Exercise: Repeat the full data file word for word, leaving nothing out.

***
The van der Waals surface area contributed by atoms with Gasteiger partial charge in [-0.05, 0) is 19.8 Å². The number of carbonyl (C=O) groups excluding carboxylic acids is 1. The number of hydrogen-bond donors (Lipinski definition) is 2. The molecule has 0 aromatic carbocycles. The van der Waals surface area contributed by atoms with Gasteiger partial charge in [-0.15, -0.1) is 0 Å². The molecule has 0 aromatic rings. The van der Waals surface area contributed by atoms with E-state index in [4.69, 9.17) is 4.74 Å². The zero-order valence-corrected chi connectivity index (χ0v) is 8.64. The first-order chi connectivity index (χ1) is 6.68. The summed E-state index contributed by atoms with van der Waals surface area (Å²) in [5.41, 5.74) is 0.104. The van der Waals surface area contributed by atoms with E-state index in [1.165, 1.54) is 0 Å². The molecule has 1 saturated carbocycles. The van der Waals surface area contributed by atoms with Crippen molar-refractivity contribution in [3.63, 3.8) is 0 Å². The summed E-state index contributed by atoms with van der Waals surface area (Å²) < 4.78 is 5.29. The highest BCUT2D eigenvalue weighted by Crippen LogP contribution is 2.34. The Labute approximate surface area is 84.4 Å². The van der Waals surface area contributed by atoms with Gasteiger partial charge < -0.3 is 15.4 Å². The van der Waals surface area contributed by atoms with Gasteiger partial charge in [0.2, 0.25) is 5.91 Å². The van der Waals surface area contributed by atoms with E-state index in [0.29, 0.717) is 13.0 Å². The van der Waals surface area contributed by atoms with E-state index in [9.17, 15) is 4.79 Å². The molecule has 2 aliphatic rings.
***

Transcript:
The van der Waals surface area contributed by atoms with Gasteiger partial charge in [-0.05, 0) is 19.8 Å². The number of carbonyl (C=O) groups excluding carboxylic acids is 1. The number of hydrogen-bond donors (Lipinski definition) is 2. The molecule has 0 aromatic carbocycles. The van der Waals surface area contributed by atoms with Gasteiger partial charge in [-0.15, -0.1) is 0 Å². The molecule has 0 aromatic rings. The van der Waals surface area contributed by atoms with E-state index in [4.69, 9.17) is 4.74 Å². The zero-order valence-corrected chi connectivity index (χ0v) is 8.64. The first-order chi connectivity index (χ1) is 6.68. The summed E-state index contributed by atoms with van der Waals surface area (Å²) in [5.41, 5.74) is 0.104. The van der Waals surface area contributed by atoms with E-state index in [1.165, 1.54) is 0 Å². The molecule has 1 saturated carbocycles. The van der Waals surface area contributed by atoms with Crippen molar-refractivity contribution in [3.63, 3.8) is 0 Å². The summed E-state index contributed by atoms with van der Waals surface area (Å²) < 4.78 is 5.29. The highest BCUT2D eigenvalue weighted by Crippen LogP contribution is 2.34. The Labute approximate surface area is 84.4 Å². The van der Waals surface area contributed by atoms with Gasteiger partial charge < -0.3 is 15.4 Å². The van der Waals surface area contributed by atoms with Gasteiger partial charge in [0.2, 0.25) is 5.91 Å². The van der Waals surface area contributed by atoms with E-state index in [0.29, 0.717) is 13.0 Å². The van der Waals surface area contributed by atoms with E-state index in [9.17, 15) is 4.79 Å². The molecule has 2 aliphatic rings.